One mother of two complained that her children's school changed the uniform midway through the school year.

"The uniforms are unpractical for this weather," she said. "Why do you need a tie, belt and a pinafore in this heat?"

She said the skirts also were pleated, making them difficult to iron. The sports shirts were priced at between Dh30 to Dh35, she said. "You can get it for about Dh15," she said.

She claimed the clothes shrank after a spin in the laundry. "My girl's shirt turned into a tank top."

"The price of uniforms has not changed since the past three years," said Tahera Rashid of Dar Al Tasmim Uniforms.

She said the schools earlier tried to get the uniforms stitched themselves and it did not work out, explaining how companies like Al Tasmin has moved into the business.

But she notes that prices have gone up for rent of the factory premises and the cost of labour.

Two mothers, Heather Orange and Dawn Gregory, shopping early for school stuff for their girls studying at the Jumeirah English Speaking School, said that shoes were the most expensive part of the uniform.

"You have to take care of their feet," they said.

Jill Spinks, a Canadian mother who recently moved her girls from the Dubai American Academy to the Dubai International Academy to provide them a more international programme, said that the price of uniforms was "reasonable".

She said she paid Dh75 for a jumper and Dh55 for a shirt. She buys her shoes from Canada, paying Dh180 a pair.

"They have to wear shoes every day for five days of the week, for 10 months. The quality has to be good," she said.

Zaid Ali, operations director of Zaks, which sources fabric from Montreal and the UK, said the rise in oil prices has affected all businesses. "The cost has to be pushed to the end-user," he said.

But he noted that the price of uniforms has remained "stagnant" for the past years.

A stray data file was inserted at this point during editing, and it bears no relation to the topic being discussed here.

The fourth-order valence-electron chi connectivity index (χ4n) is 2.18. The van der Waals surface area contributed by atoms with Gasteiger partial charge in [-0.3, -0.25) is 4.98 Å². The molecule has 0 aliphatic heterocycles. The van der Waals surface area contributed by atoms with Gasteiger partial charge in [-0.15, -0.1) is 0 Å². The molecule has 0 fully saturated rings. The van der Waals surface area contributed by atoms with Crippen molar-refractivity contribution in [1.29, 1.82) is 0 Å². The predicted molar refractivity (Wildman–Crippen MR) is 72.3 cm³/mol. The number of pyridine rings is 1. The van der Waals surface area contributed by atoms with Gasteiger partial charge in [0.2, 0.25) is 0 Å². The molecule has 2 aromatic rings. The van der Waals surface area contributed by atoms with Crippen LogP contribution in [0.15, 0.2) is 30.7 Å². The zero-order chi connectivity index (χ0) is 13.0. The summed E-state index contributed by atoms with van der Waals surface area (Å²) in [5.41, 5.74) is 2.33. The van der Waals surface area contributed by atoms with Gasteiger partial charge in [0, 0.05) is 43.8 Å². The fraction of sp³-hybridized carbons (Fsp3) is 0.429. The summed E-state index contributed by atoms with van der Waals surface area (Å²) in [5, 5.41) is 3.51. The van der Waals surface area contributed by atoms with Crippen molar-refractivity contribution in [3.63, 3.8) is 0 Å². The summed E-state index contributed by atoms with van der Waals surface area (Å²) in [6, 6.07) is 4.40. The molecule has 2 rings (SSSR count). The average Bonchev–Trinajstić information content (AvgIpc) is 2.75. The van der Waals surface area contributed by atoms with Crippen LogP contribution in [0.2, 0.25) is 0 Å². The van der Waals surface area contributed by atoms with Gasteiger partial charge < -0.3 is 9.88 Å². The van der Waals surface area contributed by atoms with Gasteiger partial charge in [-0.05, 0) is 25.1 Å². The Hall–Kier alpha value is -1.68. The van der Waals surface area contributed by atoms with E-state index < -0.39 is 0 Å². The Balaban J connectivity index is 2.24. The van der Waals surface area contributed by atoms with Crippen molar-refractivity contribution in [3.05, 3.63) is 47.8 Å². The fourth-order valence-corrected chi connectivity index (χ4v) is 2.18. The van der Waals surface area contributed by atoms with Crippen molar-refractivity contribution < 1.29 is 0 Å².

"We work on the economies of scale to cut costs," he said. Ali said a uniform kit would cost between Dh250 to Dh400. "It is still good value for money and costs a fraction of what it would cost in London," he said.

Zaks stitches uniforms for the "premium league" schools in Dubai and supplies to about 10, 000 students a year. He said competition was stiff in this industry.

He said he saw 17 bidders for one school contract. He said the fabric of the uniform is functional and absorbs sweat, and the ties are clip-ons, to make it safe for children at play.

The superintendent of the Dubai American Academy said the Ministry of Education And Social Affairs does not dictate the style or the colour of the uniforms. It just requires that school students wear an uniform, he said.

"We have the flexibility," he said, but notes that uniforms have to be modest.

Superintended Dan E. Young said that premium schools of the Gems Group do not charge for textbooks.

"It is included in the fees," he said, noting that even if the cost of the textbooks increase in the United States, it would not affect the parents as the fees is already paid.